Book by Julie Wosk.
Published by Rutgers University Press.
The fantasy of a male creator constructing his perfect woman dates back to the Greek myth of Pygmalion and Galatea. Yet as technology has advanced over the past century, the figure of the lifelike manmade woman has become nearly ubiquitous, popping up in everything from Bride of Frankenstein to Weird Science to The Stepford Wives. Now Julie Wosk takes us on a fascinating tour through this bevy of artificial women, revealing the array of cultural fantasies and fears they embody.
My Fair Ladies considers how female automatons have been represented as objects of desire in fiction and how “living dolls” have been manufactured as real-world fetish objects. But it also examines the many works in which the “perfect” woman turns out to be artificial—a robot or doll—and thus becomes a source of uncanny horror. Finally, Wosk introduces us to a variety of female artists, writers, and filmmakers—from Cindy Sherman to Shelley Jackson to Zoe Kazan—who have cleverly crafted their own images of simulated women.
Anything but dry, My Fair Ladies draws upon Wosk’s own experiences as a young female Playboy copywriter and as a child of the “feminine mystique” era to show how images of the artificial woman have loomed large over real women’s lives. Lavishly illustrated with film stills, artwork, and vintage advertisements, this book offers a fresh look at familiar myths about gender, technology, and artistic creation.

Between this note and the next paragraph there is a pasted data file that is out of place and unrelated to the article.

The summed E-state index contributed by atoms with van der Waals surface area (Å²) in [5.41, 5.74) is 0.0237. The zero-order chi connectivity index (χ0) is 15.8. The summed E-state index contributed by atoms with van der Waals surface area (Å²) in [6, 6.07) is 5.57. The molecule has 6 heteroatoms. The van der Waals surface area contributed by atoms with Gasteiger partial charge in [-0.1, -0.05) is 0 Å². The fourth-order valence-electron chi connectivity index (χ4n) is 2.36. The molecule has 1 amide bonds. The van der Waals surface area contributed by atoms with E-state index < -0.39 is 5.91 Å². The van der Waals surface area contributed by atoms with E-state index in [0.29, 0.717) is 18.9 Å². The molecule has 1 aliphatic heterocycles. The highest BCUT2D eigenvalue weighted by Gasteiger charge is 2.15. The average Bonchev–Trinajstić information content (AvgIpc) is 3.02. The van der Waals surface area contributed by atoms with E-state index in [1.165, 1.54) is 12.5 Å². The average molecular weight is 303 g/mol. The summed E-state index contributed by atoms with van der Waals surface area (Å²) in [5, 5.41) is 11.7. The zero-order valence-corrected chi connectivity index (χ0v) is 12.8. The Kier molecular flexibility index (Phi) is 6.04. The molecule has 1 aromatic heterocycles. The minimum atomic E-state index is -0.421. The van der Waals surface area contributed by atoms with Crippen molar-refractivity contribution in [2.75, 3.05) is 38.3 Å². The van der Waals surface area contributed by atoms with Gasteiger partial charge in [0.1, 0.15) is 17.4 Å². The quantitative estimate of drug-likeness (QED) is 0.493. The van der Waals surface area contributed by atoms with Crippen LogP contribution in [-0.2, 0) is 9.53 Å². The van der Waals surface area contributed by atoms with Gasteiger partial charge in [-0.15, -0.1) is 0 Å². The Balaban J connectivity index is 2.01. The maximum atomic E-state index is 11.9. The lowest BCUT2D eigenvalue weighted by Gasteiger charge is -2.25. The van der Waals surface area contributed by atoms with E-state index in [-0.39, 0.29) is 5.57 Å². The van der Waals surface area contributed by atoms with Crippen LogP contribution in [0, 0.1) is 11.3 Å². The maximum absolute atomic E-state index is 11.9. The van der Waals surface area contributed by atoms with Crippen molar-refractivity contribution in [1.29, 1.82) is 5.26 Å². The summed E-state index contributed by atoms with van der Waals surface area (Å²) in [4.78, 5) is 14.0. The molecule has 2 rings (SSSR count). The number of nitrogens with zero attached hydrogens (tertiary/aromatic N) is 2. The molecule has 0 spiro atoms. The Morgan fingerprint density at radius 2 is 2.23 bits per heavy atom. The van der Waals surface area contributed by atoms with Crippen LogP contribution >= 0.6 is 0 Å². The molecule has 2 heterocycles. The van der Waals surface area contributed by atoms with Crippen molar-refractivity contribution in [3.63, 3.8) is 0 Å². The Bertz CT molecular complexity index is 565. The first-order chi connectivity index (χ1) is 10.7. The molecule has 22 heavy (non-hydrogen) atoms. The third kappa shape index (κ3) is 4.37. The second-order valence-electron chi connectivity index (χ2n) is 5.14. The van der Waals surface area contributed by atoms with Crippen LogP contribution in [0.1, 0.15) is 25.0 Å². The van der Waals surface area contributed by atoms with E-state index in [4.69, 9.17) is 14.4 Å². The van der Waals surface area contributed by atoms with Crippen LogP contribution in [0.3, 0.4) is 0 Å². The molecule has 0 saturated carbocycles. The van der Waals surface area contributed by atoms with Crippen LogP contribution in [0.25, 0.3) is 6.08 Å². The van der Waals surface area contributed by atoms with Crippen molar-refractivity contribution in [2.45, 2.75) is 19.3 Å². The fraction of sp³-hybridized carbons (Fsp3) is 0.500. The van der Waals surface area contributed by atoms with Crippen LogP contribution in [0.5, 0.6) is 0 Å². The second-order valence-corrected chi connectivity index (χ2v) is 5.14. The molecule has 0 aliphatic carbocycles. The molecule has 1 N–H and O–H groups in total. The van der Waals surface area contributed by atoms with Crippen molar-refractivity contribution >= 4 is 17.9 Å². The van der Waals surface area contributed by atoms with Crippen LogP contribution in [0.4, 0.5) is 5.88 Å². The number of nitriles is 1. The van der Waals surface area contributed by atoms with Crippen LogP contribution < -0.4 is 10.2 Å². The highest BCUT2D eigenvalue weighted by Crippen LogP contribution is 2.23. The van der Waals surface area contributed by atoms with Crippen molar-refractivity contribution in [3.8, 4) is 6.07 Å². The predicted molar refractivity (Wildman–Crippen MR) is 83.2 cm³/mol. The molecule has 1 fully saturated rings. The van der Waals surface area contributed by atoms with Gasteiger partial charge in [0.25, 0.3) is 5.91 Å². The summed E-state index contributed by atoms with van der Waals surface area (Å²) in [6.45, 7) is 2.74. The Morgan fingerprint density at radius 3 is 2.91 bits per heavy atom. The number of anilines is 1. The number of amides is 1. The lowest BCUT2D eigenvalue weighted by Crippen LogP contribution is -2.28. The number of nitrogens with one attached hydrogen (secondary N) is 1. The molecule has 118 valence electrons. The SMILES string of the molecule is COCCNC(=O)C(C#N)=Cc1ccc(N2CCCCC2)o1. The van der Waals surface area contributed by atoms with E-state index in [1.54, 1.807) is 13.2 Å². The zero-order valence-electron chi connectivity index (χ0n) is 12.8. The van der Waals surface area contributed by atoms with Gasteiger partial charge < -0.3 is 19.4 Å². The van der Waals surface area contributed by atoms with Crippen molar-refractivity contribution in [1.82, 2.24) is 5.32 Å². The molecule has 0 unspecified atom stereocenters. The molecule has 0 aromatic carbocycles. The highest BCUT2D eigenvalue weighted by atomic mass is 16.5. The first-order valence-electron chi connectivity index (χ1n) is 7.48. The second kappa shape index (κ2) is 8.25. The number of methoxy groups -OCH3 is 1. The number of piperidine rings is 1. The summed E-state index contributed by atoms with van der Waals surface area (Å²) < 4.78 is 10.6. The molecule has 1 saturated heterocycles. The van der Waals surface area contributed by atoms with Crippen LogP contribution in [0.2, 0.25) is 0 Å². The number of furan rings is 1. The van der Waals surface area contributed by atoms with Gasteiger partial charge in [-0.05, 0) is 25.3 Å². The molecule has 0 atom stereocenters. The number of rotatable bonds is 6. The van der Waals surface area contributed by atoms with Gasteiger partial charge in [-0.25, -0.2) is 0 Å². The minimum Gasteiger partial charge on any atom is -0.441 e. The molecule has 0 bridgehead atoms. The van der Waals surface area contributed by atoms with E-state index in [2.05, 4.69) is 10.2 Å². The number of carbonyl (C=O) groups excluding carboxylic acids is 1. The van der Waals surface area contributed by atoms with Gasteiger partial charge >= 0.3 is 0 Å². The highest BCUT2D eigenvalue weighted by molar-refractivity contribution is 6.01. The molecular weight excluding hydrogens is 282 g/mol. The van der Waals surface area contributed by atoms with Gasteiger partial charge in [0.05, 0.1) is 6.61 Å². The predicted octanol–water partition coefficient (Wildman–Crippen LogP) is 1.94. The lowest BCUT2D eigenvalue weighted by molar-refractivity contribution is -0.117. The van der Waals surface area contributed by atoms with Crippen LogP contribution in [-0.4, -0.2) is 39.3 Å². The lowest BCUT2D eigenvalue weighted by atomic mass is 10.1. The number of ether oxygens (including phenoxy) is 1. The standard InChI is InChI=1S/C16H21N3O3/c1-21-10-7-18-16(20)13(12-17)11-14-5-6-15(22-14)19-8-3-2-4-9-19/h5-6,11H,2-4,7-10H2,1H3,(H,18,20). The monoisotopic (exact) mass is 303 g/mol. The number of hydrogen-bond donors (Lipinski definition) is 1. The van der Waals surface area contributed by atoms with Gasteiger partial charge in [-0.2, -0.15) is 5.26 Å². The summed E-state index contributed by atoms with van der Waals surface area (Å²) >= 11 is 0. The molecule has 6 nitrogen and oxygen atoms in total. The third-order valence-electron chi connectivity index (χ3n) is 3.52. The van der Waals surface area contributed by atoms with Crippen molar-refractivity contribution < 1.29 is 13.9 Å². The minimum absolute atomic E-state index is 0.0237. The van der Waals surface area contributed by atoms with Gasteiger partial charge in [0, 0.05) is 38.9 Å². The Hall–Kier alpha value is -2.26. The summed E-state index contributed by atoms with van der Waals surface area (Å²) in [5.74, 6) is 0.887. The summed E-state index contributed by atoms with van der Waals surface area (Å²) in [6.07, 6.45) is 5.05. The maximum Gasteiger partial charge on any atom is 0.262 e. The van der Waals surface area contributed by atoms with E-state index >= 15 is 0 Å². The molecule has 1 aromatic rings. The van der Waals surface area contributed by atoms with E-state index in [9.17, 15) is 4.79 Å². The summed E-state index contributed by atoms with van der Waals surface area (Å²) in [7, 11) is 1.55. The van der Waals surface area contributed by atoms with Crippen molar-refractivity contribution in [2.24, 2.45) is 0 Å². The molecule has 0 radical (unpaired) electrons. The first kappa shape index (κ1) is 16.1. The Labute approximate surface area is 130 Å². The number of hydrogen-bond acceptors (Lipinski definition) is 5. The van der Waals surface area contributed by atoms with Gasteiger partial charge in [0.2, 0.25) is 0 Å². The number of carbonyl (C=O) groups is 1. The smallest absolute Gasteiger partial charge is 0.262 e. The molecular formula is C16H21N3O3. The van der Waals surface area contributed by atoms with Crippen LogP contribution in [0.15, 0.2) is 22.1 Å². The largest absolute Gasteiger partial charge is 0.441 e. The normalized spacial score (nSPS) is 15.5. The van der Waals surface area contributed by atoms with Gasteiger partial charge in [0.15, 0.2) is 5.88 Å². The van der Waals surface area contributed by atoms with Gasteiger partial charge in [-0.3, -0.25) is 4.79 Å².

Table of Contents
- Simulated Women and the Pygmalion Myth
- Mechanical Galateas: Female Automatons and Dolls
- Mannequins, Masks, Monsters, and Dolls:
Film and the Arts in the 1920s and 1930s
- Simulated Women in Television and Films, 1940s and After
- Engineering the Perfect Woman
- Dancing with Robots and Women in Robotics Design
- The Woman Artist as Pygmalion
About the Author
Julie Wosk is a professor of art history, English, and studio painting at the State University of New York, Maritime College in New York City. She is the author of Women and the Machine: Representations From the Spinning Wheel to the Electronic Age and Breaking Frame: Technology and the Visual Arts in the Nineteenth Century.